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Below, you can find the updated list of Bachelor and Master internships available at the moment.
For more information on available internships in the Single-cell Physiology Team, please contact directly the teamleaders:
Evelina Tutucci – email@example.com
Johan van Heerden – firstname.lastname@example.org
|Project title||Type of research||Supervisor(s)|
|A single cell perspective on the diauxic shift in Saccharomyces cerevisiae||Experimental||Philipp Savakis (p.e.savakis[at]vu.nl])|
|The favourite carbon source of the budding yeast Saccharomyces cerevisiae is glucose, which at high levels is metabolised to ethanol, a compound of industrial importance. Preferential metabolism of glucose is ensured by a regulatory program (glucose repression) that implements sensory input mainly on the transcriptional level.|
After glucose has been consumed, yeast utilises the previously excreted ethanol as carbon source. This requires a complete turnaround of metabolism, which is mediated by several transcription factors. The switch to ethanol metabolism can be decomposed into different commited steps; for instance the highly regulated phosphoenolpyruvate carboxykinase, which allows gluconeogenesis by tapping the TCA cycle.
While the transcriptional regulation and proteome changes have been mapped out in fair detail on the level of the entire population, a zoomed-in perspective of the regulation in single cells is still missing, and the influence of noise on this aspect of cellular decision making is still poorly understood, in part due to restrictions in experimental design.
In this project, we will investigate the coordination of cellular sensing and the commitment to different metabolic states in vivo in dynamic environments and in living cells. This project provides an opportunity to learn molecular cloning, fluorescence microscopy, microfluidics, and flow cytometry.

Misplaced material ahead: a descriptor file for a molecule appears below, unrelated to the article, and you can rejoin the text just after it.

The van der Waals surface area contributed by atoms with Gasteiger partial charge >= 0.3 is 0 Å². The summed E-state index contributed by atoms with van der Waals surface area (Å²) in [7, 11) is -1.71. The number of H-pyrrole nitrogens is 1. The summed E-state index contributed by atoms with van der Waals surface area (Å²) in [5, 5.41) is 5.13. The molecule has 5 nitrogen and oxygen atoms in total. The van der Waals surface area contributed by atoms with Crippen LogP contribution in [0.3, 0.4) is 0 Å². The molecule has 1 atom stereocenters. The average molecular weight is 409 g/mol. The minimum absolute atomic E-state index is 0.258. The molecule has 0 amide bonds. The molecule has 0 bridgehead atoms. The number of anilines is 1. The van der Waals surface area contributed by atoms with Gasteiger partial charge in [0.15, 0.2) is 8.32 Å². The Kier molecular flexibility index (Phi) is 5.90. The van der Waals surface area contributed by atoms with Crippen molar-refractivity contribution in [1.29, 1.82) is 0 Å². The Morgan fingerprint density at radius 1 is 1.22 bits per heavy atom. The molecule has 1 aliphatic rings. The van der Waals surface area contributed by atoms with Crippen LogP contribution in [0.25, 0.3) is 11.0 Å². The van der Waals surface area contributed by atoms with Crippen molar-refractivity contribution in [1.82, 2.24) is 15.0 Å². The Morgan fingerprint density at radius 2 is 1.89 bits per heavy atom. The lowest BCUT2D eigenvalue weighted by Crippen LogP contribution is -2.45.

|FILLED until July 2021|
|Studying gene expression using single mRNA imaging technologies in S. cerevisiae||Experimental (Master)||Evelina Tutucci (evelina.tutucci[at]vu.nl)|
The dynamic control of gene expression lies at the basis of cellular adaptation. mRNAs are transcribed from genes, transported in the cytoplasm and translated into proteins. The number of mRNAs available for translation is determined by the balance between their synthesis and degradation rates. Cells tune both processes to rapidly change the mRNA levels.
While previous studies extensively characterized the regulation of transcription, mRNA decay remains poorly understood. Interestingly, mRNAs coding for proteins with similar functions (e.g. cell-cycle regulators, histones, ribosomes) have similar mRNA and protein half-lives, suggesting that evolution led to correlated mRNA and protein turnover rates to control the temporal order of gene expression. So, it is likely that mRNA degradation plays an important role in the temporal control of gene expression.
The aim of this project is to investigate whether and how cells dynamically regulate mRNA degradation in response to changing environmental conditions. At what stages of the mRNA life cycle is the decay modulated? How is mRNA decay coordinated with the other steps of mRNA metabolism, namely transcription, localization and translation?